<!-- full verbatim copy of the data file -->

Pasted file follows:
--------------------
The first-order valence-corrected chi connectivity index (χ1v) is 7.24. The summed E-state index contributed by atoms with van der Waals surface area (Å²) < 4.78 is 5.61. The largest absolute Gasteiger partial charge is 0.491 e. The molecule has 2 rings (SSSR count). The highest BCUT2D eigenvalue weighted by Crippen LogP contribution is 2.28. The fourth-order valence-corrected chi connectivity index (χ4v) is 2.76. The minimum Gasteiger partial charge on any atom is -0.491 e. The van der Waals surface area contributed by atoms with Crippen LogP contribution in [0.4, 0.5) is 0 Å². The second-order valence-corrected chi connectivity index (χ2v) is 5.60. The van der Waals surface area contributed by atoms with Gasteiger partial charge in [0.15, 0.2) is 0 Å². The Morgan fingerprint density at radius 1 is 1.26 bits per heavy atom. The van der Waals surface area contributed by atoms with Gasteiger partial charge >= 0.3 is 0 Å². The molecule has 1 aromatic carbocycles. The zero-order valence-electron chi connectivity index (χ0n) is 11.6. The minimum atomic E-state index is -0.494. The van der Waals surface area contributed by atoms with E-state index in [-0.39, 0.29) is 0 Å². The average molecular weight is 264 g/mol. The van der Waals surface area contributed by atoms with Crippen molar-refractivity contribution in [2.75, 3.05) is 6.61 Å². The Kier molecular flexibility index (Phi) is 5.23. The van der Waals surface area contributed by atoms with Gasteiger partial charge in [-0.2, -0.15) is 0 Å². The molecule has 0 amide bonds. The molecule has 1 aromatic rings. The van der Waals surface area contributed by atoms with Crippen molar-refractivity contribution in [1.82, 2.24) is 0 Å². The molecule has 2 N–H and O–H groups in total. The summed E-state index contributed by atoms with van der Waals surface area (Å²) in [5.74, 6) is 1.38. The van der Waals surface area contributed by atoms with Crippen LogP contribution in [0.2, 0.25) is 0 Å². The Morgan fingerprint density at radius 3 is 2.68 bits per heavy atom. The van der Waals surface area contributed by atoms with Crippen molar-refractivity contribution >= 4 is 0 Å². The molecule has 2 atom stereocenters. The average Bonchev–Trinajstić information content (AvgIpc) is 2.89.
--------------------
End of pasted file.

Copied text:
The first-order valence-corrected chi connectivity index (χ1v) is 7.24. The summed E-state index contributed by atoms with van der Waals surface area (Å²) < 4.78 is 5.61. The largest absolute Gasteiger partial charge is 0.491 e. The molecule has 2 rings (SSSR count). The highest BCUT2D eigenvalue weighted by Crippen LogP contribution is 2.28. The fourth-order valence-corrected chi connectivity index (χ4v) is 2.76. The minimum Gasteiger partial charge on any atom is -0.491 e. The van der Waals surface area contributed by atoms with Crippen LogP contribution in [0.4, 0.5) is 0 Å². The second-order valence-corrected chi connectivity index (χ2v) is 5.60. The van der Waals surface area contributed by atoms with Gasteiger partial charge in [0.15, 0.2) is 0 Å². The Morgan fingerprint density at radius 1 is 1.26 bits per heavy atom. The van der Waals surface area contributed by atoms with Gasteiger partial charge >= 0.3 is 0 Å². The molecule has 1 aromatic carbocycles. The zero-order valence-electron chi connectivity index (χ0n) is 11.6. The minimum atomic E-state index is -0.494. The van der Waals surface area contributed by atoms with E-state index in [-0.39, 0.29) is 0 Å². The average molecular weight is 264 g/mol. The van der Waals surface area contributed by atoms with Crippen molar-refractivity contribution in [2.75, 3.05) is 6.61 Å². The Kier molecular flexibility index (Phi) is 5.23. The van der Waals surface area contributed by atoms with Gasteiger partial charge in [-0.2, -0.15) is 0 Å². The molecule has 0 amide bonds. The molecule has 1 aromatic rings. The van der Waals surface area contributed by atoms with Crippen molar-refractivity contribution in [1.82, 2.24) is 0 Å². The molecule has 2 N–H and O–H groups in total. The summed E-state index contributed by atoms with van der Waals surface area (Å²) in [5.74, 6) is 1.38. The van der Waals surface area contributed by atoms with Crippen LogP contribution in [0.2, 0.25) is 0 Å². The Morgan fingerprint density at radius 3 is 2.68 bits per heavy atom. The van der Waals surface area contributed by atoms with Crippen molar-refractivity contribution >= 4 is 0 Å². The molecule has 2 atom stereocenters. The average Bonchev–Trinajstić information content (AvgIpc) is 2.89.